Specific Legal Issues
So you Need to Update Your Condo Bylaws?
From the Spring/Summer 2022 issue of the CCI South Alberta CCI Review
The first question you probably have is, where do I go from here? Should I take some other condominium corporation’s bylaws and modify them for my corporation, or should I update them myself?
The answer is usually no. You should build your bylaws specifically for your corporation and use qualified and experienced professionals to do so, or your bylaws may not serve you as intended. Just as we all wear different-sized clothes, condo bylaws need to fit your condo.
Where do I go for advice?
Some condo managers are pretty knowledgeable, while some are just familiar with the most-used sections of the Condominium Property Act. There are government sources, law firms, and condominium associations that can provide good information on their websites. You will need to search for what you need and then interpret what you have found, which may not be easy. The process will require many hours of your time, and you may not see all the answers you are looking for.
Consultants and lawyers specializing in the Act and any applicable laws are invaluable and pay for their services many times over when you use them to update your bylaws. You want your bylaws to comply with the Act, stand up to a court challenge, and do what they were designed to do.
Should I use a consultant or a lawyer?
The answer is you should probably use both, depending on your need
Lawyers specializing in condominium property law can address all the legal questions you might have and create bylaws that will stand up in court when needed.
Consultants guide you through the process and ensure that you get bylaws that work for your corporation. Consultants minimize your costs by providing services that a lawyer may not be required for.
Consultants can follow up quickly and provide options and answers to many of your questions.
Update versus complete rebuild?
If your bylaws are old, have not been updated regularly, are non-compliant, or missing new changes to the Act, they may require a complete rebuild.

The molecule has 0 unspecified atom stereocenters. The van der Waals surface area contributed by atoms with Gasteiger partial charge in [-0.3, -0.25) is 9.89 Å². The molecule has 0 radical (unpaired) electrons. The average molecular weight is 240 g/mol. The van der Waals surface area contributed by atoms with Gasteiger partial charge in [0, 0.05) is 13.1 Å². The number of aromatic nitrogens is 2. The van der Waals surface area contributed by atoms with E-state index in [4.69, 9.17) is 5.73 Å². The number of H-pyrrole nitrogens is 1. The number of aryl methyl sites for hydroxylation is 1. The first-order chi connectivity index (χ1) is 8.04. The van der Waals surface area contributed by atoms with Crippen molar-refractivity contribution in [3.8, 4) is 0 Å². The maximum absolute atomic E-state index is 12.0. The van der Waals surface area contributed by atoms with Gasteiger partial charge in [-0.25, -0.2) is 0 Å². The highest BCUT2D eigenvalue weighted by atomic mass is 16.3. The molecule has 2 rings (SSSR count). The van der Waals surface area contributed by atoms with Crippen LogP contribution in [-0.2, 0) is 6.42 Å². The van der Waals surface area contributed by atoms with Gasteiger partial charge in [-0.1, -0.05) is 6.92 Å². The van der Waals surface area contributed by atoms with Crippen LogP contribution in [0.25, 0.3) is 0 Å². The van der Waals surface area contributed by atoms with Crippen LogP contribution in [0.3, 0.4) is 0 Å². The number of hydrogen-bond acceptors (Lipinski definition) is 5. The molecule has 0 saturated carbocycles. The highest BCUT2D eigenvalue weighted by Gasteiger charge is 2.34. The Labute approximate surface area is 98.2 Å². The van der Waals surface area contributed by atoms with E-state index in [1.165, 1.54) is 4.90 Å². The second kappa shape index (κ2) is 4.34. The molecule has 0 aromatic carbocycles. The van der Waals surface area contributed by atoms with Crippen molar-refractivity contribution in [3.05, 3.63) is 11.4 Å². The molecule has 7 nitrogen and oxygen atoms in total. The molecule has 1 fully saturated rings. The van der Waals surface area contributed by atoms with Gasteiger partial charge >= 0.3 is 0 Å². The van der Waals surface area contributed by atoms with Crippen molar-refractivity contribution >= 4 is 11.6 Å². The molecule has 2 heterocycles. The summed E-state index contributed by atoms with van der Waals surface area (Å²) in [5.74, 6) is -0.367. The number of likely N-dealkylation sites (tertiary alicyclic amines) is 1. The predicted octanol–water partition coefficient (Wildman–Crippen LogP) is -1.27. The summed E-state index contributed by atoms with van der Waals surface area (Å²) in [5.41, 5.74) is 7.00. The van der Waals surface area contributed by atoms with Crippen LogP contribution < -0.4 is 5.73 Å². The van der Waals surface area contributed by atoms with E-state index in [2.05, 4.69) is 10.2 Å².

If your bylaws have been updated regularly and you want to add a new bylaw or update the recent changes to the Act, they may only require updating.
What will it cost?
The cost will depend on what you want to be done and how often you require revisions to each bylaw. Building new bylaws where the Act is silent takes time and research, which may mean extra costs.
Consultants and lawyers may charge a flat fee for services or an hourly rate. Consultants usually charge around $175 to $225 per hour, and lawyers charge around $350 to $450 per hour. You should budget a minimum of $7,500 and be prepared to go higher for an entire bylaw rebuild, depending on what you need. (Fees listed in this article are for budgeting purposes only and may not reflect your specific costs).
How long will it take?
How long it will take will depend on how long each group in the process returns the required information as the cycle continues. Eventually, the unit owners get to vote in a special resolution. After a successful vote on the updates, the land titles office will need to register the document before it is enforceable.
Expect it to take a minimum of 10 to 12 weeks or six to nine months, depending on how quickly each task is completed.
Who should be involved in the process?
You have your experienced consultant; you have your experienced condominium lawyer. You have a bylaw committee of three to five people made up of members of the board and some unit owners. Who else is left?
The most important person in this process is the rest of the unit owners. The unit owners will have the final say with their vote. If they are not happy with the revisions, they will not vote yes. All that work for nothing.
Get all unit owners involved in the process just before the vote so you can see what they are thinking. What may not be an issue to some unit owners may be a big issue to others. After getting the unit owners to tell you what they think, you can make revisions that will pass a special resolution vote.
Better bylaws make better-managed properties.
A proper set of bylaws will serve all unit owners well and save your corporation a lot of time and money. One successful court challenge of your bylaws may cover most of the costs of doing it right the first time.
By Gary Caouette, Bylaw Consultants
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